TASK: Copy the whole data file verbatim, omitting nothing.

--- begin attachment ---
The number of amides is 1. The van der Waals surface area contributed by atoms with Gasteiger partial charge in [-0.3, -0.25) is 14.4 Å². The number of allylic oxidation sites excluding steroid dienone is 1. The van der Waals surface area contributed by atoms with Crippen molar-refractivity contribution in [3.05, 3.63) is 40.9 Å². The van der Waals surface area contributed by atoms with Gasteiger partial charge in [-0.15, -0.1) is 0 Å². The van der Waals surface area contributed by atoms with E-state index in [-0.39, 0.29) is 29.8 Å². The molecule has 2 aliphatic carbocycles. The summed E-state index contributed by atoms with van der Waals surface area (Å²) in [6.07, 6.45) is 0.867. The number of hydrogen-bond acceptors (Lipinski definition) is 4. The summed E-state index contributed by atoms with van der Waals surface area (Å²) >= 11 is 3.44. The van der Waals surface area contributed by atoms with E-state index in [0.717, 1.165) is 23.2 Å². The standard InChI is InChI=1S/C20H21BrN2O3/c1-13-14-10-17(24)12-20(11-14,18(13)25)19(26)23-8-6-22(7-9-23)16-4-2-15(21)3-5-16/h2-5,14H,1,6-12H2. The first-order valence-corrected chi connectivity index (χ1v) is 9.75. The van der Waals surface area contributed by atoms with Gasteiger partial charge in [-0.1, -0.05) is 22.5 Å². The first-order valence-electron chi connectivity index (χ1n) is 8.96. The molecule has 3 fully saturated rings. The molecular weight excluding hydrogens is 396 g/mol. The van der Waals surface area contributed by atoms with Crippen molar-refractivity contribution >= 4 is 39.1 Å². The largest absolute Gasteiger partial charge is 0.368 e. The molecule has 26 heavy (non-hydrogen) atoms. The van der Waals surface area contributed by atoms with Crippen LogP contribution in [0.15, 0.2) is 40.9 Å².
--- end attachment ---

The number of amides is 1. The van der Waals surface area contributed by atoms with Gasteiger partial charge in [-0.3, -0.25) is 14.4 Å². The number of allylic oxidation sites excluding steroid dienone is 1. The van der Waals surface area contributed by atoms with Crippen molar-refractivity contribution in [3.05, 3.63) is 40.9 Å². The van der Waals surface area contributed by atoms with Gasteiger partial charge in [-0.15, -0.1) is 0 Å². The van der Waals surface area contributed by atoms with E-state index in [-0.39, 0.29) is 29.8 Å². The molecule has 2 aliphatic carbocycles. The summed E-state index contributed by atoms with van der Waals surface area (Å²) in [6.07, 6.45) is 0.867. The number of hydrogen-bond acceptors (Lipinski definition) is 4. The summed E-state index contributed by atoms with van der Waals surface area (Å²) >= 11 is 3.44. The van der Waals surface area contributed by atoms with E-state index in [0.717, 1.165) is 23.2 Å². The standard InChI is InChI=1S/C20H21BrN2O3/c1-13-14-10-17(24)12-20(11-14,18(13)25)19(26)23-8-6-22(7-9-23)16-4-2-15(21)3-5-16/h2-5,14H,1,6-12H2. The first-order valence-corrected chi connectivity index (χ1v) is 9.75. The van der Waals surface area contributed by atoms with Gasteiger partial charge in [-0.1, -0.05) is 22.5 Å². The first-order valence-electron chi connectivity index (χ1n) is 8.96. The molecule has 3 fully saturated rings. The molecular weight excluding hydrogens is 396 g/mol. The van der Waals surface area contributed by atoms with Crippen molar-refractivity contribution >= 4 is 39.1 Å². The largest absolute Gasteiger partial charge is 0.368 e. The molecule has 26 heavy (non-hydrogen) atoms. The van der Waals surface area contributed by atoms with Crippen LogP contribution in [0.15, 0.2) is 40.9 Å².